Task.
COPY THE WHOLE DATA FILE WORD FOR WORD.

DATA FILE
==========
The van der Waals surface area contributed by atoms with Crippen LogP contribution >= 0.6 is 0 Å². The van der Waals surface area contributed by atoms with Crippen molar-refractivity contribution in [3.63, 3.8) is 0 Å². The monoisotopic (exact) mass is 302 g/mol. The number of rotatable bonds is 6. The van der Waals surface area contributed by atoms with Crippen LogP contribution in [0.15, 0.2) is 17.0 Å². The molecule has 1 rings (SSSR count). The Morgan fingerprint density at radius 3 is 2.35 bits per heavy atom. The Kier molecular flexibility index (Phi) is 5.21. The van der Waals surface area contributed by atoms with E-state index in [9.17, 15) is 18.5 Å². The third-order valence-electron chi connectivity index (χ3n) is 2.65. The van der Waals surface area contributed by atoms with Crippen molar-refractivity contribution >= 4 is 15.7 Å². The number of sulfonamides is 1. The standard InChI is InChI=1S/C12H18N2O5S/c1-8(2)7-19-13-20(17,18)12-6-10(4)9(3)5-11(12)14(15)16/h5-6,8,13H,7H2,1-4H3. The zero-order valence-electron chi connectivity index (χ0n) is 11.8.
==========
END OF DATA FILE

The van der Waals surface area contributed by atoms with Crippen LogP contribution >= 0.6 is 0 Å². The van der Waals surface area contributed by atoms with Crippen molar-refractivity contribution in [3.63, 3.8) is 0 Å². The monoisotopic (exact) mass is 302 g/mol. The number of rotatable bonds is 6. The van der Waals surface area contributed by atoms with Crippen LogP contribution in [0.15, 0.2) is 17.0 Å². The molecule has 1 rings (SSSR count). The Morgan fingerprint density at radius 3 is 2.35 bits per heavy atom. The Kier molecular flexibility index (Phi) is 5.21. The van der Waals surface area contributed by atoms with E-state index in [9.17, 15) is 18.5 Å². The third-order valence-electron chi connectivity index (χ3n) is 2.65. The van der Waals surface area contributed by atoms with Crippen molar-refractivity contribution >= 4 is 15.7 Å². The number of sulfonamides is 1. The standard InChI is InChI=1S/C12H18N2O5S/c1-8(2)7-19-13-20(17,18)12-6-10(4)9(3)5-11(12)14(15)16/h5-6,8,13H,7H2,1-4H3. The zero-order valence-electron chi connectivity index (χ0n) is 11.8.